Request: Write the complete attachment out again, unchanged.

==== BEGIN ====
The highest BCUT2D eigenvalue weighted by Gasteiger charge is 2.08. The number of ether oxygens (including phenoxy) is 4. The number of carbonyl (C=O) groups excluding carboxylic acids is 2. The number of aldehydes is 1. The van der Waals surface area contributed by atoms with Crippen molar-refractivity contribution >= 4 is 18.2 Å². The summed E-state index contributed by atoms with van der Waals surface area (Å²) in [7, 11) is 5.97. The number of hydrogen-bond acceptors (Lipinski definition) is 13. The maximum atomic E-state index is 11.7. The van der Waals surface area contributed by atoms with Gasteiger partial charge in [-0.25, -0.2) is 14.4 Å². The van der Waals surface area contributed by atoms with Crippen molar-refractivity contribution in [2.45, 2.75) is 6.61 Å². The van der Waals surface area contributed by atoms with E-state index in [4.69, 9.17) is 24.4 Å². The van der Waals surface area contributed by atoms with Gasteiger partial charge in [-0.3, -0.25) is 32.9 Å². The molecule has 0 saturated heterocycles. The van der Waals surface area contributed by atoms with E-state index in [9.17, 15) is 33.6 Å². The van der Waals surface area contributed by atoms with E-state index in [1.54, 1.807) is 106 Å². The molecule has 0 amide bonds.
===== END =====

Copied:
The highest BCUT2D eigenvalue weighted by Gasteiger charge is 2.08. The number of ether oxygens (including phenoxy) is 4. The number of carbonyl (C=O) groups excluding carboxylic acids is 2. The number of aldehydes is 1. The van der Waals surface area contributed by atoms with Crippen molar-refractivity contribution >= 4 is 18.2 Å². The summed E-state index contributed by atoms with van der Waals surface area (Å²) in [7, 11) is 5.97. The number of hydrogen-bond acceptors (Lipinski definition) is 13. The maximum atomic E-state index is 11.7. The van der Waals surface area contributed by atoms with Gasteiger partial charge in [-0.25, -0.2) is 14.4 Å². The van der Waals surface area contributed by atoms with Crippen molar-refractivity contribution in [2.45, 2.75) is 6.61 Å². The van der Waals surface area contributed by atoms with E-state index in [4.69, 9.17) is 24.4 Å². The van der Waals surface area contributed by atoms with Gasteiger partial charge in [-0.3, -0.25) is 32.9 Å². The molecule has 0 saturated heterocycles. The van der Waals surface area contributed by atoms with E-state index in [9.17, 15) is 33.6 Å². The van der Waals surface area contributed by atoms with E-state index in [1.54, 1.807) is 106 Å². The molecule has 0 amide bonds.